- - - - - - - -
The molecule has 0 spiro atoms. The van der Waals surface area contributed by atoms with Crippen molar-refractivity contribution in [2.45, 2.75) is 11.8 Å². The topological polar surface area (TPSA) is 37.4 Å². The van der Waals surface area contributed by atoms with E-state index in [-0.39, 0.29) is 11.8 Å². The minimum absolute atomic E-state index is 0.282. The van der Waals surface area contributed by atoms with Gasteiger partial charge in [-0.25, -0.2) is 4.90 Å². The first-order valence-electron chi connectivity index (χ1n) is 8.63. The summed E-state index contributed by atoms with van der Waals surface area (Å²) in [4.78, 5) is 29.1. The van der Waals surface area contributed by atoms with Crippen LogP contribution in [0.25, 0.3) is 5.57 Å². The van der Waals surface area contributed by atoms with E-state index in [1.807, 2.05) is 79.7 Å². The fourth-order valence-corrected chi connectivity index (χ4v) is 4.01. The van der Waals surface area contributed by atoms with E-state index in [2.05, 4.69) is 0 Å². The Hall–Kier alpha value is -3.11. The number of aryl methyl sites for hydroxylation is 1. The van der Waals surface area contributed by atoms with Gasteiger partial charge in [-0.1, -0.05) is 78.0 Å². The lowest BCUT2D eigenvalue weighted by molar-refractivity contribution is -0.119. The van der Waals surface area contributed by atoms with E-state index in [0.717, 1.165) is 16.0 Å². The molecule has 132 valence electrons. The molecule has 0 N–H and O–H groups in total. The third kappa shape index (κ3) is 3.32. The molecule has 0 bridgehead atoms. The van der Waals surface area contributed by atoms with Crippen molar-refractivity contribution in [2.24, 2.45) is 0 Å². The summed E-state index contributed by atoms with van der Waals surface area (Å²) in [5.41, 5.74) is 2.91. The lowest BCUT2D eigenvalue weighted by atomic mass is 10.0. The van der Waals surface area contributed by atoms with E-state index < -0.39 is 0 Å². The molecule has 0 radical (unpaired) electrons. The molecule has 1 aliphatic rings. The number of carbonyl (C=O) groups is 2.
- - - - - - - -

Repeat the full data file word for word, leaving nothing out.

The molecule has 0 spiro atoms. The van der Waals surface area contributed by atoms with Crippen molar-refractivity contribution in [2.45, 2.75) is 11.8 Å². The topological polar surface area (TPSA) is 37.4 Å². The van der Waals surface area contributed by atoms with E-state index in [-0.39, 0.29) is 11.8 Å². The minimum absolute atomic E-state index is 0.282. The van der Waals surface area contributed by atoms with Gasteiger partial charge in [-0.25, -0.2) is 4.90 Å². The first-order valence-electron chi connectivity index (χ1n) is 8.63. The summed E-state index contributed by atoms with van der Waals surface area (Å²) in [4.78, 5) is 29.1. The van der Waals surface area contributed by atoms with Crippen LogP contribution in [0.25, 0.3) is 5.57 Å². The van der Waals surface area contributed by atoms with E-state index in [1.807, 2.05) is 79.7 Å². The fourth-order valence-corrected chi connectivity index (χ4v) is 4.01. The van der Waals surface area contributed by atoms with E-state index in [2.05, 4.69) is 0 Å². The Hall–Kier alpha value is -3.11. The number of aryl methyl sites for hydroxylation is 1. The van der Waals surface area contributed by atoms with Gasteiger partial charge in [-0.1, -0.05) is 78.0 Å². The lowest BCUT2D eigenvalue weighted by molar-refractivity contribution is -0.119. The van der Waals surface area contributed by atoms with E-state index in [0.717, 1.165) is 16.0 Å². The molecule has 132 valence electrons. The molecule has 0 N–H and O–H groups in total. The third kappa shape index (κ3) is 3.32. The molecule has 0 bridgehead atoms. The van der Waals surface area contributed by atoms with Crippen molar-refractivity contribution in [2.24, 2.45) is 0 Å². The summed E-state index contributed by atoms with van der Waals surface area (Å²) in [5.41, 5.74) is 2.91. The lowest BCUT2D eigenvalue weighted by atomic mass is 10.0. The van der Waals surface area contributed by atoms with E-state index < -0.39 is 0 Å². The molecule has 0 radical (unpaired) electrons. The molecule has 1 aliphatic rings. The number of carbonyl (C=O) groups is 2.